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back to article Write once, run anywhere: a lesson for digital TV

If, as reported, entertainment giant Paramount throws its weight behind the Blu-ray high-definition DVD format it would seem like a vote in favor of using Java (Sun PDF here) in digital TV entertainment. While for some this might not seem and obvious association and might be considered a completely new departure for Java by many …

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Anonymous Coward

Surely this is old news?

6 or 7 years ago I was chatting to the guys who developed the transmit side of satellite/cable TV at Canal+.

They described the market then as "Java for the set-top box, Ada for the transmission". The reason? If a STB crashes, 1 person can reset it locally and not too much damage done. If the transmission system crashes, there's a hell of a lot of advertising revenue that can be lost!!

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Why java wasnt used originally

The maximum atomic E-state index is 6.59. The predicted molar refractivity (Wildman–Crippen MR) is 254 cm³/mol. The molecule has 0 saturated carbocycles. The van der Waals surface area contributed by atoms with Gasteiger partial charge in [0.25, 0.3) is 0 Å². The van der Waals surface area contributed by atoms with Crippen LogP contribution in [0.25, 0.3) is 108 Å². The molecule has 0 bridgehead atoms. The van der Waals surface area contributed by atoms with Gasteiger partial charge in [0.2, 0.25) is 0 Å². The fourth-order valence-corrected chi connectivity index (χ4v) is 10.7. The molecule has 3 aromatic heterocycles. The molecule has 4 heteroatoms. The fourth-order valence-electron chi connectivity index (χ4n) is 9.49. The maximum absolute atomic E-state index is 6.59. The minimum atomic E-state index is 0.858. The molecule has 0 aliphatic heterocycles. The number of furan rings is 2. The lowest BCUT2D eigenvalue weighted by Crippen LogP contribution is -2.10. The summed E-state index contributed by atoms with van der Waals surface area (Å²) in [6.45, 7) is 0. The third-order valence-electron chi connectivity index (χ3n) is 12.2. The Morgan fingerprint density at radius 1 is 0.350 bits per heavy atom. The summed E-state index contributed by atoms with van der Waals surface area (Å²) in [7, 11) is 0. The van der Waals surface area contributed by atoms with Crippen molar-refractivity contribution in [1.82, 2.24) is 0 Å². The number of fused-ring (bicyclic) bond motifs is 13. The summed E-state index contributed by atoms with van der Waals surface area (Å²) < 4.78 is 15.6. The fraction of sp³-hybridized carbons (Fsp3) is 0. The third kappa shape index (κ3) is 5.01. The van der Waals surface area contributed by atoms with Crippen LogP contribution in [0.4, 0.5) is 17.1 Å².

The reason java wasnt used is because it needs a lot more processing power and memory than c. The boxes are much more expensive to make (or were when digital stb's originally came out) and Sun didnt want to make a cut down version of java. I remember seeing some early attempts at java powered boxes and they were painfully slow.

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Boffin

One Implementation

The big weakness of J2ME on mobiles, is that each handset vendor creates their own implemention of the platform - trying as best they can to stick to the spec. Even ignoring the various extensions, the reality is that each implementation is slightly different, partly down to vagueness in the spec. and partly down to bugs in the implementation. This means that, in practice, you cannot assume that a J2ME app that runs on one handset will run on another - (even if they are from the same manufacturer!) This places a huge burden on developers to try and test on every handset on the market (oh and of course even the SAME handset can have different firmware for different networks).

If Java is to succeed in the Digital TV field then there needs to be a single implementation of the core VM and libraries - leaving just device drivers to the set-top vendors. The obvious approach (and therefore the one least-likely to be taken!) would be to create an open source, or at least a community-based project to create such a platform. Sadly something tells me this is unlikely.

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